Notes from the Artist

Knee for Justice   The Take a Knee movement inspired this exhibit. It pushed me to question how a Black man’s peaceful posture of being on one knee during the national anthem to highlight police brutality towards Black men could be considered disrespectful and unpatriotic. Yet, a white man on a horse with a gun and American flag, riding through the Malheur National Wildlife Refuge is considered, by many, a citizen’s right and patriotic. Knee for Justice depicts a Black man on one knee in peaceful protest to bring awareness of police brutality towards Black men.  The American flag is placed around him in support of his message and courage.

This Land Is My Land   The take-over of the Malheur National Wildlife Refuge in Oregon by Ammon Bundy and armed militias in January 2016, brought to the forefront the debate of who should control federal lands and how the balance between environmental protections and ranchers is sensitive and challenged. This Land is My Land acknowledges this struggle between those involved in open range philosophy and the federal government. The rancher’s struggle with the flag depicts this challenge.

Bull Run Grippe     A trip to New York and walk down Wall Street inspired this art piece. The men and women in suits quickly moved off the commuter train to their destination with brief case in hand. I was standing amidst a running of bulls. Their grippe leads them to grip the American flag in a statement of greed and power.

Equal Together    Too often I see young men at odds with one another building secure presence by excluding others. This art piece strives to depict young men of various backgrounds and ethnicity standing together while holding the American flag as a symbol of unity.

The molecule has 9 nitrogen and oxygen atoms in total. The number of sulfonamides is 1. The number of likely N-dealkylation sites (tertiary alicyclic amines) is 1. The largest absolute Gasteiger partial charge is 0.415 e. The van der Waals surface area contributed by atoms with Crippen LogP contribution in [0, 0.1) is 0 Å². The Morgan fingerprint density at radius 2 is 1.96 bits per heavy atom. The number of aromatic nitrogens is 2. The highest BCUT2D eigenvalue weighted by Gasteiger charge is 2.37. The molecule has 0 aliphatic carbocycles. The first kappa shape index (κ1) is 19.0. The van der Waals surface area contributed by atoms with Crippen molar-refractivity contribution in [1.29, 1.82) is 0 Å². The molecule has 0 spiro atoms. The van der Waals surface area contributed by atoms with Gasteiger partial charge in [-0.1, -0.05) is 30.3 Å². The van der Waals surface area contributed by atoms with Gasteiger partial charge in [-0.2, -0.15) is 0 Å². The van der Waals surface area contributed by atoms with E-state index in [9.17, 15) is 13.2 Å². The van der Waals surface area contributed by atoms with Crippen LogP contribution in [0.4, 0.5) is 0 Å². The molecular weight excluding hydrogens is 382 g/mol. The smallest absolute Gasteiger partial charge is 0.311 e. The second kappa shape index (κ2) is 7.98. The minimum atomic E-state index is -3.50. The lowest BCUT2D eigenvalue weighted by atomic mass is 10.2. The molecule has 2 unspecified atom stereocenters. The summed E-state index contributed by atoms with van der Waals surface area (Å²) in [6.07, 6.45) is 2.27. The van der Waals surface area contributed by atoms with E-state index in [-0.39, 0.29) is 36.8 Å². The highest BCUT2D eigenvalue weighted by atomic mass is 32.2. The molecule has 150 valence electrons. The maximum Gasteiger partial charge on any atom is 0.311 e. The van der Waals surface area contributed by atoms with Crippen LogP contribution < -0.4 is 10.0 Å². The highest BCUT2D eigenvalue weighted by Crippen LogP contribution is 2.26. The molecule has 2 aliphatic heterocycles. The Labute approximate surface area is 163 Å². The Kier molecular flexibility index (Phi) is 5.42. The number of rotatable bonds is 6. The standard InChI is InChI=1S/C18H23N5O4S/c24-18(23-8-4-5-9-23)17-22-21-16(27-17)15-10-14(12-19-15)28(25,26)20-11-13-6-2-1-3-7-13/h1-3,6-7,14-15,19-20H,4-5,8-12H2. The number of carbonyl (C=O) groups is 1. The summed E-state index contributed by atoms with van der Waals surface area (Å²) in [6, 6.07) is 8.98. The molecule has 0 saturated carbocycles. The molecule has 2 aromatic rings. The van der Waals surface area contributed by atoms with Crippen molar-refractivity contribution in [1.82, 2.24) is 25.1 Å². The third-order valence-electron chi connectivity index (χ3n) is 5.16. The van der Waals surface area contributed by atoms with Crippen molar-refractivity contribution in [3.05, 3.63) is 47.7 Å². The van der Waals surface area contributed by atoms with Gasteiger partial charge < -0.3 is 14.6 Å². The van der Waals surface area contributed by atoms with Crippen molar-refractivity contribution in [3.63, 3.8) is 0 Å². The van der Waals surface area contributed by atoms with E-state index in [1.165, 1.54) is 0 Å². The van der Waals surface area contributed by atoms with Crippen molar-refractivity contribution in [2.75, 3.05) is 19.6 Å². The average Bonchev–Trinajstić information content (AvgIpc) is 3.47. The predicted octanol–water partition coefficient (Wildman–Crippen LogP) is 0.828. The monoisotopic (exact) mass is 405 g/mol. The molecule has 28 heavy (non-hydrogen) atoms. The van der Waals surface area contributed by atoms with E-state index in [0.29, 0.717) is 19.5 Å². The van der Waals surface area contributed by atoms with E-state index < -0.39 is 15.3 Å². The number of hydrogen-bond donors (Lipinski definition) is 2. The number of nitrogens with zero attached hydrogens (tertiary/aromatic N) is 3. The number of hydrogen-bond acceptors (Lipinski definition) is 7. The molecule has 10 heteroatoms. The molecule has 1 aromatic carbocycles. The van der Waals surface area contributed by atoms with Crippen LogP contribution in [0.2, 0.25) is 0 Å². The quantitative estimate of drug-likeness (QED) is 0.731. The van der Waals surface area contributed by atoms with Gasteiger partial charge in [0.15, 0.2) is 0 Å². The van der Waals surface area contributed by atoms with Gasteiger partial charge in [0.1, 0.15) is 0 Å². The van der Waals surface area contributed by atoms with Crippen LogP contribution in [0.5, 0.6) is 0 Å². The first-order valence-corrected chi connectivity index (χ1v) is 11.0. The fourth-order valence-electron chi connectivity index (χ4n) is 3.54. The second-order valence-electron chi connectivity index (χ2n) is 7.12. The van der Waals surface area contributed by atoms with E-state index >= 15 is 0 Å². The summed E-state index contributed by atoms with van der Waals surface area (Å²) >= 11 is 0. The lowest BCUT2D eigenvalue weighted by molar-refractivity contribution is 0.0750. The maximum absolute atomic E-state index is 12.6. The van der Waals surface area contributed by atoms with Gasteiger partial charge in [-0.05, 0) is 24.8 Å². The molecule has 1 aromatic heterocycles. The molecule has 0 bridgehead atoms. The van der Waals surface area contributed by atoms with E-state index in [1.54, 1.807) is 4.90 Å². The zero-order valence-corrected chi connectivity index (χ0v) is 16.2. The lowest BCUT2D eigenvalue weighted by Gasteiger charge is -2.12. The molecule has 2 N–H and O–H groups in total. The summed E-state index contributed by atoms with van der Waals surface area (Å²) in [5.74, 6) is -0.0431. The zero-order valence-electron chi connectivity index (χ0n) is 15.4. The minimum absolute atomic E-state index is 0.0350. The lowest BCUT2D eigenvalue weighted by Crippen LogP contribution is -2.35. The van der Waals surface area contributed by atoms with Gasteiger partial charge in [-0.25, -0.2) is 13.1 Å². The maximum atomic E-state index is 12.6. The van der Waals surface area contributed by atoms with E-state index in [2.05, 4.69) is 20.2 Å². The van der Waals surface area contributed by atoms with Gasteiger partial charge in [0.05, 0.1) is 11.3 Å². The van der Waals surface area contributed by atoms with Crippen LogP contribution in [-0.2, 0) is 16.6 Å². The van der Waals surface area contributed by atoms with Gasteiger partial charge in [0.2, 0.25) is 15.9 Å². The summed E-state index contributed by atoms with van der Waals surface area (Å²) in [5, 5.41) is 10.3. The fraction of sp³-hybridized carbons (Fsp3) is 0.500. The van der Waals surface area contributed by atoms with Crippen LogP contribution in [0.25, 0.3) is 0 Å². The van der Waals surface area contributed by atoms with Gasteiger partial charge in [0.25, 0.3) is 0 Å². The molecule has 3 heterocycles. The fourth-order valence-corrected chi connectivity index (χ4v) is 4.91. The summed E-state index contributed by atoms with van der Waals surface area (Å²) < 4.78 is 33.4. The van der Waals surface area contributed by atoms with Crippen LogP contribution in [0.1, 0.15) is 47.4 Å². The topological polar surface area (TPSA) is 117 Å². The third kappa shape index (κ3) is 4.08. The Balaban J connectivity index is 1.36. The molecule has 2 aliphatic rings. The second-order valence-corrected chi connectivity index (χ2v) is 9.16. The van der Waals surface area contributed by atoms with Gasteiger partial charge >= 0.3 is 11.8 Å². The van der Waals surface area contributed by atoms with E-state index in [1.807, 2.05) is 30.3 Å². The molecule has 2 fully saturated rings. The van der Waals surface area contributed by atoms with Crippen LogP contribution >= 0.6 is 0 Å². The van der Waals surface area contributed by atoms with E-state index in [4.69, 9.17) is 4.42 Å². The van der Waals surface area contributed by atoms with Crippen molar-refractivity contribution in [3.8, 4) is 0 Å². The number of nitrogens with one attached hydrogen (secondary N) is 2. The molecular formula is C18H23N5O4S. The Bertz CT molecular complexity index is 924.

Strength in Unity represents women bonded together to challenge the misogyny, inequality and power some men and institutions continue to exercise against them. This piece honors women coming together, striving for          justice in all levels of society.                                                       

Finger Play    I completed this picture to depict white supremacy and nationalist groups with emphasis on hand signals used amongst these groups. The hand sign for “OK” is now seen as a symbol for “White Power”.  Use of two fingers on one hand and three on the other makes 23, a numeric symbol for “W” (White).

Bandanas   This picture was completed prior to Covid-19 pandemic and thus prior to the government guidance in wearing face masks for protection. This picture represents groups who support antifa philosophy. Their movement became an opposing force to white supremacy groups during demonstrations, which I observed in Portland Oregon. Individuals who are a part of this movement, frequently wear black or bandana face coverings during their demonstrations. I include both Finger Play and Bandanas in my exhibit as an example of polarized groups.